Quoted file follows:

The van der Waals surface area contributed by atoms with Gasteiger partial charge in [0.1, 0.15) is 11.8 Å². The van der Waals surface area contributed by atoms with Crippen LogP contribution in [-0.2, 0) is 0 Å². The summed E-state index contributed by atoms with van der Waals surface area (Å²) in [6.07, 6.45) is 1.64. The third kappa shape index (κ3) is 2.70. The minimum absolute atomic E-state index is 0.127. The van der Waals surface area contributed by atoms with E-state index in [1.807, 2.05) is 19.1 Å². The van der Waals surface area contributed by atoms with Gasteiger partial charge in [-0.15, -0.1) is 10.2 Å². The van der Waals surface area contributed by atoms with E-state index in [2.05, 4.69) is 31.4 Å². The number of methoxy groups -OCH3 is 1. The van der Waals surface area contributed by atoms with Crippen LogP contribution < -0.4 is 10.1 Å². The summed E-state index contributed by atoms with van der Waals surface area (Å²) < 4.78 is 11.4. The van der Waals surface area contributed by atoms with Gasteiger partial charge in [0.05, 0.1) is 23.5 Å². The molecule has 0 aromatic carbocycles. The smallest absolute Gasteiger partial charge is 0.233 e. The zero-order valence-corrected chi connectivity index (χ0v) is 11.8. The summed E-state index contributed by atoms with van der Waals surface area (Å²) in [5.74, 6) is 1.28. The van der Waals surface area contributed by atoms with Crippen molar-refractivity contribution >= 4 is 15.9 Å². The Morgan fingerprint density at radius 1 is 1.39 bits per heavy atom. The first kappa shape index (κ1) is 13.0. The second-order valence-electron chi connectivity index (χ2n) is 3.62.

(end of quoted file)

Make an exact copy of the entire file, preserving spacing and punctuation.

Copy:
The van der Waals surface area contributed by atoms with Gasteiger partial charge in [0.1, 0.15) is 11.8 Å². The van der Waals surface area contributed by atoms with Crippen LogP contribution in [-0.2, 0) is 0 Å². The summed E-state index contributed by atoms with van der Waals surface area (Å²) in [6.07, 6.45) is 1.64. The third kappa shape index (κ3) is 2.70. The minimum absolute atomic E-state index is 0.127. The van der Waals surface area contributed by atoms with E-state index in [1.807, 2.05) is 19.1 Å². The van der Waals surface area contributed by atoms with Gasteiger partial charge in [-0.15, -0.1) is 10.2 Å². The van der Waals surface area contributed by atoms with E-state index in [2.05, 4.69) is 31.4 Å². The number of methoxy groups -OCH3 is 1. The van der Waals surface area contributed by atoms with Crippen LogP contribution < -0.4 is 10.1 Å². The summed E-state index contributed by atoms with van der Waals surface area (Å²) < 4.78 is 11.4. The van der Waals surface area contributed by atoms with Gasteiger partial charge in [0.05, 0.1) is 23.5 Å². The molecule has 0 aromatic carbocycles. The smallest absolute Gasteiger partial charge is 0.233 e. The zero-order valence-corrected chi connectivity index (χ0v) is 11.8. The summed E-state index contributed by atoms with van der Waals surface area (Å²) in [5.74, 6) is 1.28. The van der Waals surface area contributed by atoms with Crippen molar-refractivity contribution >= 4 is 15.9 Å². The Morgan fingerprint density at radius 1 is 1.39 bits per heavy atom. The first kappa shape index (κ1) is 13.0. The second-order valence-electron chi connectivity index (χ2n) is 3.62.